Automatic boxing and unpacking in Java

Source: Internet
Author: User

Before we talk about packing and unpacking, we need to look at the source of this problem first:

The types in Java are divided into basic types (Primitive type) and class types (classes type) in two ways:

Basic types include Byte, char, short, int, long, float, double, and Boolean eight. The base type refers to the direct inclusion of a worthwhile type, which provides language-level support.

Class types include Byte, Character, Short, Integer, Long, Float, Double, Boolean. Why do you use class types? The reason is very simple, because Java is an object-oriented programming language, so manipulating objects is a very general operation, and to produce objects you must first define the class (the class is an abstract object, the object is an instance of the class), and the class type provides more operations than the basic type.

Before adding auto-boxing and unboxing operations to the Java version, if you want to make the base type work like an object, you need to package the base type, such as Long, Integer, Double, Float, Boolean, and so on, which is called a wrapper (Wrapper).

such as: int num=10;

Integer wrapper=new integer (num); Package basic type;

And in the Java1.5 version added automatic boxing and automatic unpacking function, that is, now like an integer num=10; now the real thing is the integer num=new integer (10);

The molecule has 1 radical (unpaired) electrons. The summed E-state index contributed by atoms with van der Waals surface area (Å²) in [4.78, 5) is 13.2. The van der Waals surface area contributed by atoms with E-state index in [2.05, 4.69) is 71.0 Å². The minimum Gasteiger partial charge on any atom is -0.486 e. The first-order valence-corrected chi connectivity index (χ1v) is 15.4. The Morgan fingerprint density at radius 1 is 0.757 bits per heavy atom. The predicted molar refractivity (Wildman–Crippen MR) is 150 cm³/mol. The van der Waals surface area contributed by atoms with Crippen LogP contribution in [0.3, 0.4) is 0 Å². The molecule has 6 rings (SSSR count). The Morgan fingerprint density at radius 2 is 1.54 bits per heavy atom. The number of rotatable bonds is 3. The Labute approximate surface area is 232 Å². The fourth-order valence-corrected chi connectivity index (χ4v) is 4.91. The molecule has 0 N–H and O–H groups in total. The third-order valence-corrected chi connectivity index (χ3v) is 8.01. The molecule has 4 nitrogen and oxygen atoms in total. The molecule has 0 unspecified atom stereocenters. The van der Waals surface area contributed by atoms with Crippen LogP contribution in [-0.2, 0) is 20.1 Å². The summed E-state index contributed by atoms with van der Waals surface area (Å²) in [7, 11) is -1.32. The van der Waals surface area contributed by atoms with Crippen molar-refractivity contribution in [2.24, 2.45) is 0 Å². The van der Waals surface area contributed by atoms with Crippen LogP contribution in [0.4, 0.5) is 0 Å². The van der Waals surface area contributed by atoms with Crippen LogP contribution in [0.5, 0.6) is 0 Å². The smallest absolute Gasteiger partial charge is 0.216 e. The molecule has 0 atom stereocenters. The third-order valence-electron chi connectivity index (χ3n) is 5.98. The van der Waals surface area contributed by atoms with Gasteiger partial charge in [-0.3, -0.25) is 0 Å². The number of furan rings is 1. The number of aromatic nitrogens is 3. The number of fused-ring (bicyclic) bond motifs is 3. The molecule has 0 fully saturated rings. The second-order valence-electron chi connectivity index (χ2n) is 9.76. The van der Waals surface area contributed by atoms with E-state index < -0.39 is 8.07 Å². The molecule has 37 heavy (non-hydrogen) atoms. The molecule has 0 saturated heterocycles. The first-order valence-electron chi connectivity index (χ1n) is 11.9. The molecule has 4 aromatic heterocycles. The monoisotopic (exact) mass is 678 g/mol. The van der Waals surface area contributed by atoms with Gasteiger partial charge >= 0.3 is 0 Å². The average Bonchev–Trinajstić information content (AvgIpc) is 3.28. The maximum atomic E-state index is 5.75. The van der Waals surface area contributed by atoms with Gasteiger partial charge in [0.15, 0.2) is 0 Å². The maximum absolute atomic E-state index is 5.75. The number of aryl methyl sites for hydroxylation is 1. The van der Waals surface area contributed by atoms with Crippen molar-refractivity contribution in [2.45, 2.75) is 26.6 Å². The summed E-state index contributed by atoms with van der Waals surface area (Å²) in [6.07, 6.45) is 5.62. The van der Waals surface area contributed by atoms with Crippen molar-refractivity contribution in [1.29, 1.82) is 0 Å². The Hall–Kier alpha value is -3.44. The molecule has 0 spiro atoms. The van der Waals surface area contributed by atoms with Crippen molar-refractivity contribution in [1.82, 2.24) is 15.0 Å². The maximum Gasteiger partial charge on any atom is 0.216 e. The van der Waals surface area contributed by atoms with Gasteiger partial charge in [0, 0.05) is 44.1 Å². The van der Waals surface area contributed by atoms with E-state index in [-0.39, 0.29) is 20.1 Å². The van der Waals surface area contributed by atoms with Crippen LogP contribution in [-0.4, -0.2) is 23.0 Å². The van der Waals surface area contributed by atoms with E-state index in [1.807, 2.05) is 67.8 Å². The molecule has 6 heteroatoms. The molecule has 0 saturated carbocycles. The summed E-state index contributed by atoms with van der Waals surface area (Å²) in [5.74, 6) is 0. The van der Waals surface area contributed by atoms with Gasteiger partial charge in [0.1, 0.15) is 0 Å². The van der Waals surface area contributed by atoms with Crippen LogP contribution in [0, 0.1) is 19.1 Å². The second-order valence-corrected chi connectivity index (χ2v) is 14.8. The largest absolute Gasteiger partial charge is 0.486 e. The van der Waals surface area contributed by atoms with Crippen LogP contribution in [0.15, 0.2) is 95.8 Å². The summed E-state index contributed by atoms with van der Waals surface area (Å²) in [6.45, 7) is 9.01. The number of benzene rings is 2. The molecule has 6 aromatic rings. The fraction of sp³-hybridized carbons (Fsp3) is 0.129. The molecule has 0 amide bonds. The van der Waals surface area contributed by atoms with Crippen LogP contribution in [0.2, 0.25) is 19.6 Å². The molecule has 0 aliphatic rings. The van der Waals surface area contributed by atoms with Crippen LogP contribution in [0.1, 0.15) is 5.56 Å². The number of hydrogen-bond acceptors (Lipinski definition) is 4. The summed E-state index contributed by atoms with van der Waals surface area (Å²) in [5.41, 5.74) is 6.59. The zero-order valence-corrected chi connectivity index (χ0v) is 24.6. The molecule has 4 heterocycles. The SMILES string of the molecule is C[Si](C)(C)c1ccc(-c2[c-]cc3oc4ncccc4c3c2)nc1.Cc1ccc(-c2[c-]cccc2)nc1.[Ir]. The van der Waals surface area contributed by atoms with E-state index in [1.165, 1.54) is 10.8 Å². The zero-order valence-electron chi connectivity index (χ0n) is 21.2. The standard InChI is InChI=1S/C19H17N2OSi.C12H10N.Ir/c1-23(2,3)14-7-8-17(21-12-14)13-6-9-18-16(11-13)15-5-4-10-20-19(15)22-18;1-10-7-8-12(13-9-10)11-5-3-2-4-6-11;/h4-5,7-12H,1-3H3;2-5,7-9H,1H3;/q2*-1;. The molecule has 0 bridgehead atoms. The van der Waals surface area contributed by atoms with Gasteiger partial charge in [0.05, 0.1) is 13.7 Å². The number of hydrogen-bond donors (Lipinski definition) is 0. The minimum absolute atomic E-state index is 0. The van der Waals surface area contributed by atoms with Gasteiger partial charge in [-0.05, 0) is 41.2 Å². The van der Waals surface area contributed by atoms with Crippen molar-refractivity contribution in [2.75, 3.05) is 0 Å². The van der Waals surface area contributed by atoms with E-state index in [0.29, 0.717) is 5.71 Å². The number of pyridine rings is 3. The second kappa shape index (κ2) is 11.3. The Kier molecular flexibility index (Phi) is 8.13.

such as: Integer wrapper=10; Automatic packing;

int num=wrapper; Automatic unpacking;

Knowing what is automatic boxing and unpacking, let's take a look at how the program is automatically boxed and removed from the box.

In fact, for an integer num=10, the program expands the code to: integer num=integer.valueof (100);

See what the JDK valueof () is doing:

public static Integer valueOf (int i) {

Assert integercache.high>=127;

if (I>=integercache.low&&i<=integercache.high)

Return integercache.cache[i+ (-integercache.low)];

return new Integer (i);


Simply put, if the incoming int is between Integercache.low and Integercache.high, see if the previous cache has been packaged with the same value, return directly, and create a new integer instance without the words.

The reason for this is to elicit the use of "= =" and "Equals ()" problems, such as the following example

Integer i1=200;

Integer i2=200; 200 over Integercache.high default value (127)

if (I1==I2) {

System.out.println ("I1==i2");



System.out.println ("I1!=i2");


After compiling you will find that the results are not equal, so do not use = = or! = To compare the actual content values of two objects for equality.

Through the problem of automatic boxing and unpacking, the author realizes that on the one hand Java is important to the object and its operability, on the other hand, in the process of learning Java, we should learn to read some of the original Java files, understand the Java implementation principle, in order to know what Java can be used to achieve and what it cannot do.

Automatic boxing and unpacking in Java

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